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Publication numberUS4032377 A
Publication typeGrant
Application numberUS 05/706,403
Publication dateJun 28, 1977
Filing dateJul 19, 1976
Priority dateJul 19, 1976
Publication number05706403, 706403, US 4032377 A, US 4032377A, US-A-4032377, US4032377 A, US4032377A
InventorsTheodore M. Benziger
Original AssigneeThe United States Of America As Represented By The United States Energy Research And Development Administration
Export CitationBiBTeX, EndNote, RefMan
External Links: USPTO, USPTO Assignment, Espacenet
Method for the production of high-purity triaminotrinitrobenzene
US 4032377 A
Abstract
Triaminotrinitrobenzene is readily formed by the nitration of 1,3,5-trichlorobenzene to 1,3,5-trichloro-2,4,6-trinitrobenzene followed by amination to triaminotrinitrobenzene. The purity of the triaminotrinitrobenzene is significantly improved if, during the amination step, sufficient water is present that the byproduct ammonium chloride formed during the amination is rendered at least semideliquescent.
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Claims(3)
What I claim is:
1. In a method for preparing sym-triaminotrinitrobenzene which comprises nitration of 1,3,5-trichlorobenzene to 1,3,5-trichloro-2,4,6-trinitrobenzene followed by amination to sym-triaminotrinitrobenzene, the improvement which comprises, in the amination step, adding sufficient water to the solvent for the 1,3,5-trichloro-2,4,6-trinitrobenzene that the byproduct ammonium chloride formed during the amination is rendered at least semideliquescent.
2. The method of claim 1 wherein said solvent is toluene present in the ratio of about 10 parts toluene to one part 1,3,5-trichloro-2,4,6-trinitrobenzene by weight.
3. The method of claim 2 wherein said water is about 2.5% by weight of said toluene.
Description
BACKGROUND OF THE INVENTION

The invention described herein relates to high explosives and, more particularly, to an improved process for preparing the high explosive sym-triaminotrinitrobenzene (TATB).

As taught in U.S. Pat. No. 3,985,595, filed Nov. 29, 1974 by the present inventor, the explosive compound TATB when combined with a halogenated plastic binder produces a plastic-bonded explosive composition which is heat resistant and highly insensitive. U.S. Pat. No. 3,985,595 also teaches that TATB is readily manufactured by the nitration of 1,3,5-trichlorobenzene (TCB) to 1,3,5-trichloro-2,4,6-trinitrobenzene (TCTNB) and the amination of the TCTNB to TATB.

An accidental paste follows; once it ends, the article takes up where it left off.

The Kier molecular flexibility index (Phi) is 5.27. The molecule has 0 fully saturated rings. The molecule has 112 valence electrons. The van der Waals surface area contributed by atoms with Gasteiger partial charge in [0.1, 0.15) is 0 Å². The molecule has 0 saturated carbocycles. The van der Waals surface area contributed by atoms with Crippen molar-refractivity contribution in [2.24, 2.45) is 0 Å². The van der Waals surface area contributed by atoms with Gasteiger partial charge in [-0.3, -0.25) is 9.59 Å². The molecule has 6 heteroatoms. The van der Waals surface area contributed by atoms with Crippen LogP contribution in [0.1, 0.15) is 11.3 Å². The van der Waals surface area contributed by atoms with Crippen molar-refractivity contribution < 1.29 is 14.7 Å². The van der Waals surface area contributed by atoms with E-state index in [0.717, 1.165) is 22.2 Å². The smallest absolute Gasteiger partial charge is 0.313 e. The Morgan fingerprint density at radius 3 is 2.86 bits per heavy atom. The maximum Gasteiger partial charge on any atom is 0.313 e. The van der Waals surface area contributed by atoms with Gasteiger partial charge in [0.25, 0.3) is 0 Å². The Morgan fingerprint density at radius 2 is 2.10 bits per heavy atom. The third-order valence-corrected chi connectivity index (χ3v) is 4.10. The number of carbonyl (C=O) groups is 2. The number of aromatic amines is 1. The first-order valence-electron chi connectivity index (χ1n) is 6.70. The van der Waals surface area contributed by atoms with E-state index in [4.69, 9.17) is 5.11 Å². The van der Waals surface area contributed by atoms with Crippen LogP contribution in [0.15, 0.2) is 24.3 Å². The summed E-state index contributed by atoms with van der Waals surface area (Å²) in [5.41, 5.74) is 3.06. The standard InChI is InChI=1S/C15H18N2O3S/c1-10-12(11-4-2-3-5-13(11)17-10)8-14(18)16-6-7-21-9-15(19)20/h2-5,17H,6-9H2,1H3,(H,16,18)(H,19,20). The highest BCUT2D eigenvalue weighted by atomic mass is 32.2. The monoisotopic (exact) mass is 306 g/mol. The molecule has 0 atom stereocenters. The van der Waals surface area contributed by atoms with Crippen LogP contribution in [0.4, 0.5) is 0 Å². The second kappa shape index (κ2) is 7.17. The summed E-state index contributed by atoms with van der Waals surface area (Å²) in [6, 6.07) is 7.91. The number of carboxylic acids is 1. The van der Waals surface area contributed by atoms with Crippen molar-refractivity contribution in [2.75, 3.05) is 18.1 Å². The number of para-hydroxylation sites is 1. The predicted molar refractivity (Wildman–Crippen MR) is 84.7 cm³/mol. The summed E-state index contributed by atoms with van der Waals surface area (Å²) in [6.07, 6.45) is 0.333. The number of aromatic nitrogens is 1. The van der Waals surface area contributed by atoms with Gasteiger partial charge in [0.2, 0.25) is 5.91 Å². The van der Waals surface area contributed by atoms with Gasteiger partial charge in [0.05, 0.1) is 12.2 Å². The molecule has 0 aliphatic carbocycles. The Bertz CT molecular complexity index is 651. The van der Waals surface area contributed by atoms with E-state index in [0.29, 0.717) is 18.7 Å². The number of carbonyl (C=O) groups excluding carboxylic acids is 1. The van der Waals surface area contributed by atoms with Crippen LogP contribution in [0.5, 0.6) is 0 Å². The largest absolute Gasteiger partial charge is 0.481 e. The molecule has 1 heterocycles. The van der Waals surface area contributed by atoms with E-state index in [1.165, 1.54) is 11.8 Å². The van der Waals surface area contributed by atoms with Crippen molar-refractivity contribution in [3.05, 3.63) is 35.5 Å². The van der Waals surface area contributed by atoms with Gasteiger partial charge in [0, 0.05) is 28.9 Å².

The major impurity in TATB produced in accordance with the process taught in U.S. Pat. No. 3,985,595 is ammonium chloride, a byproduct of the amination of TCTNB to TATB. Smaller amounts of organic impurities, such as the partial amination products of tetrachlorodinitrobenzene, are also present. The relative concentration of these impurities in TATB is measured as percent chlorine, with 0.6% Cl being a typical value.

It has been found, however, that the presence of small amounts of ammonium chloride can produce serious compatibility problems in the use of TATB in certain types of ordnance. Accordingly, it is highly desirable that the process for forming TATB produce a TATB that is essentially free of ammonium chloride.

SUMMARY OF THE INVENTION

It has been found that, contrary to the teaching of the prior art, TCTNB is highly resistance to hydrolysis, and that the presence of a sufficient amount of water during the amination of TCTNB to TATB results in a product TATB that is essentially free of ammonium chloride. Accordingly, in the method for preparing TATB which comprises nitration of TCB to TCTNB followed by amination to TATB, the present invention resides in the improvement consisting of, in the amination step, adding sufficient water to the solvent for the TCTNB that the byproduct ammonium chloride formed during the amination is rendered at least semideliquescent. When this occurs the ammonium chloride no longer tends to occlude in the TATB and, as a result, the TATB crystals are essentially free of ammonium chloride.